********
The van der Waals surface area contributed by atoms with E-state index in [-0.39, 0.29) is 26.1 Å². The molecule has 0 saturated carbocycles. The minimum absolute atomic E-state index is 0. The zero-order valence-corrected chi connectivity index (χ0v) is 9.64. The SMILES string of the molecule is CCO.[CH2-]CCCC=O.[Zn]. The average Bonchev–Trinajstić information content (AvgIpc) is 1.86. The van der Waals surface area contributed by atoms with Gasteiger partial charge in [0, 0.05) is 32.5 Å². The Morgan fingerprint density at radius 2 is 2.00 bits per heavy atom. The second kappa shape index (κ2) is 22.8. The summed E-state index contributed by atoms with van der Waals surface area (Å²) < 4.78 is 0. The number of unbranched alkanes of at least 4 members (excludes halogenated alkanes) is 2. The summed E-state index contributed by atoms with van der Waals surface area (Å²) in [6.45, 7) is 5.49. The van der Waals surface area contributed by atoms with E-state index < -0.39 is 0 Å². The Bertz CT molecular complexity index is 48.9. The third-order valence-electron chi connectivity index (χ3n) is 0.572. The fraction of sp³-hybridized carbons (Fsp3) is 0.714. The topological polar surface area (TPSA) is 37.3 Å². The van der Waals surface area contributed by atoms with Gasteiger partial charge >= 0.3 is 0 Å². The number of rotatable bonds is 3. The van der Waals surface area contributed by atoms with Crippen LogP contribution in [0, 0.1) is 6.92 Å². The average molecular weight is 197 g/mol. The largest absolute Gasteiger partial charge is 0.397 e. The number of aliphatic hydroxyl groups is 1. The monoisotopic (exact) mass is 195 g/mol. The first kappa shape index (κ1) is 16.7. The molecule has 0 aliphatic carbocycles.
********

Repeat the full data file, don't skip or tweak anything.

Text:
The van der Waals surface area contributed by atoms with E-state index in [-0.39, 0.29) is 26.1 Å². The molecule has 0 saturated carbocycles. The minimum absolute atomic E-state index is 0. The zero-order valence-corrected chi connectivity index (χ0v) is 9.64. The SMILES string of the molecule is CCO.[CH2-]CCCC=O.[Zn]. The average Bonchev–Trinajstić information content (AvgIpc) is 1.86. The van der Waals surface area contributed by atoms with Gasteiger partial charge in [0, 0.05) is 32.5 Å². The Morgan fingerprint density at radius 2 is 2.00 bits per heavy atom. The second kappa shape index (κ2) is 22.8. The summed E-state index contributed by atoms with van der Waals surface area (Å²) < 4.78 is 0. The number of unbranched alkanes of at least 4 members (excludes halogenated alkanes) is 2. The summed E-state index contributed by atoms with van der Waals surface area (Å²) in [6.45, 7) is 5.49. The van der Waals surface area contributed by atoms with E-state index < -0.39 is 0 Å². The Bertz CT molecular complexity index is 48.9. The third-order valence-electron chi connectivity index (χ3n) is 0.572. The fraction of sp³-hybridized carbons (Fsp3) is 0.714. The topological polar surface area (TPSA) is 37.3 Å². The van der Waals surface area contributed by atoms with Gasteiger partial charge >= 0.3 is 0 Å². The number of rotatable bonds is 3. The van der Waals surface area contributed by atoms with Crippen LogP contribution in [0, 0.1) is 6.92 Å². The average molecular weight is 197 g/mol. The largest absolute Gasteiger partial charge is 0.397 e. The number of aliphatic hydroxyl groups is 1. The monoisotopic (exact) mass is 195 g/mol. The first kappa shape index (κ1) is 16.7. The molecule has 0 aliphatic carbocycles.